Hello and Welcome to the new hit Game Show: You’ve Taken that Out of Context!  Hilarity ensues in this action packed half-hour when contestants try to deliver the appropriate resources to end users depending on several factors and circumstances.  So let’s get right to it: Our first contestant is Danny, an IT Director from Boston and he’s getting his first request…..OK, user is coming from a home computer, without a certificate, from a broadband connection and is a partner – what are you going to give them Danny?  Wow, Excellent!  You’ve provided a simple web application, delivered through a reverse proxy so he can enter his time & materials expense report.  Great decision, Danny!  Our next contestant hails from Chicago and runs a data center for a large manufacturer, please welcome Greg.  Whoop, here comes Greg’s request…..User is a trusted employee in sales needing to enter customer info, using an IT issued laptop with specific reg-keys and updates but working from a wireless network.  How you going to handle it Greg?  Nice move!  Offering them not only their specific order entry application that’s optimized but also giving them a connection to Exchange so they can download their email to stay current.  Sweet – keeping users productive while on the road – great work.  And our last contestant comes from Texas where he’s the Network Engineer for  a distribution company – round of applause for Tom!  Alright Tom, let’s see your request.  It’s coming fast, user is a vendor who needs to see inventory levels.  They are coming from their corporate LAN on an IT issued computer and does have a certificate for certain applications.   Whatcha gonna do Tom?  A full Layer 3 network connected tunnel?  Well, let’s see.  They get connected, they are navigating to their favorite app, so far so good, and logging in, cool.  Wait, what’s this – the user has initiated a sniffer and found some financial docs.  Oh no!  He’s downloading the latest financial statements that aren’t public!  That spreadsheet has much of our sensitive data but it’s too late, they are long gone along with your data.  Sorry Tom, a little too generous with that but you do get a copy of our home game where players act out partial scenes and you have to guess the context!  Thanks for playing.

    User Centric or Contextual Aware Computing is finally starting to gain  some traction partially driven by cloud computing.  User Centric or Contextual Based networking is simply Adaptive Access using intelligence to dynamically change the security applied to a specific access request based on the context of that request, the resources being accessed and the policy applied between the two.  The goal is to provide a unified method of applying security and delivering applications regardless of the actual security in effect, the network or the device being used to request access.  It’s access security based on user, device, location and integrity both at the time of the request and the duration of access.  It provides intelligence, adaptability and auditability for every user, every time.  It is about the environment or conditions surrounding an event and  informs us about it. With that information, we may perceive something differently which might change our view and maybe our decisions.  It’s about seeing the bigger picture and making better decisions by comparing the information we have about the request along with the requirements of the application and policies in place to deliver the proper access.  Garner calls this the ‘Digital Me.’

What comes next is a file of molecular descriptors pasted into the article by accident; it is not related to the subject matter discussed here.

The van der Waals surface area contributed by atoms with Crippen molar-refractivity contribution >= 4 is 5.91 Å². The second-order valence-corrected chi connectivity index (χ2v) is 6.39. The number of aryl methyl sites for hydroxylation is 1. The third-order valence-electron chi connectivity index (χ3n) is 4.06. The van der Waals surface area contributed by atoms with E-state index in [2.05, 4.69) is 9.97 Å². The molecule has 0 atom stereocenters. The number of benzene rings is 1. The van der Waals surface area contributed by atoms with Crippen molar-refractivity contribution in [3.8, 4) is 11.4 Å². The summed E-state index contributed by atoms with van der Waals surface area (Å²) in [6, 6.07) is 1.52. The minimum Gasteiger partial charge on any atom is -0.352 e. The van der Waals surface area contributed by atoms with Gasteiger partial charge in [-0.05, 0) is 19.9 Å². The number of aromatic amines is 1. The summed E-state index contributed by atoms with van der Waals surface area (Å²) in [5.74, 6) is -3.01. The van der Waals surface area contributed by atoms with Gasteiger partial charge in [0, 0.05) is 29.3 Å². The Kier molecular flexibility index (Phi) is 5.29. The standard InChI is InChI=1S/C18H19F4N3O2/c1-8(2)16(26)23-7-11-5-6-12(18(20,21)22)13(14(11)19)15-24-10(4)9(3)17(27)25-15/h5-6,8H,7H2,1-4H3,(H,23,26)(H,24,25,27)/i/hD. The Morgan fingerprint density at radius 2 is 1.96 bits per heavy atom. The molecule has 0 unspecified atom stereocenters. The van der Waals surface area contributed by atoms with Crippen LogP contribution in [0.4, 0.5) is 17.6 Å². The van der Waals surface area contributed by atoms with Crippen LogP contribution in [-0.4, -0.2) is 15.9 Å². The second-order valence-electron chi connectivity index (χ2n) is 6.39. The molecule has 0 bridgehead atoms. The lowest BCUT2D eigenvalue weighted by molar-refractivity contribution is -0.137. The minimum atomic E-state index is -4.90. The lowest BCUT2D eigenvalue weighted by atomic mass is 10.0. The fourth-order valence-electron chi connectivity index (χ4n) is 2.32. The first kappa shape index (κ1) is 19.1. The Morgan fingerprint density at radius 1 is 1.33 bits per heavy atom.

Gartner predicts that by 2012, there will be more than 7.3 billion networked devices worldwide and 298 million subscribers of location-based services.  This is more than just delivering secure applications, it’s also about delivering the right resources to the right user at the right time.  More than ever users are dispersed all over the globe, arriving from a multitude of devices and networks while requesting access and information from your systems.  You need to offer the proper access to that user in a quick, secure and efficient manner with the proper controls.  You need to make the right decisions based on that moment of information as we move from Identity (user/password with some customization) based to Contextual (Identity plus a whole lot more) based delivery models.  You need to ensure that no-one is coming in or taking anything out, without context.

    Related Blogs

    Friday, November 6, 2009

    IPv6 and the End of the World

    There’s always been a certain amount of conspiracy theories when security type events happen or instances where there is secrecy. There are those who don’t buy the ‘reported’ reason a security event (like a breach) occurred, those who claim to have inside information or just those who see a story and draw their own conclusions. The following is my take (Satire Alert) on Transmission Control Protocol/Internet Protocol v6 and the end of the world as we know it. That can affect our security, right?!?

    Recently there have been more than the usual number of articles about IPv6 and the need to deploy it soon since the v4 blocks are almost gone. Yes we’ve been hearing this for years (RFC2460 was defined in December 1998) but now the hype may be over as indicated in this article. There are many security enhancements in v6 nicely covered here but that’s not where I’m going.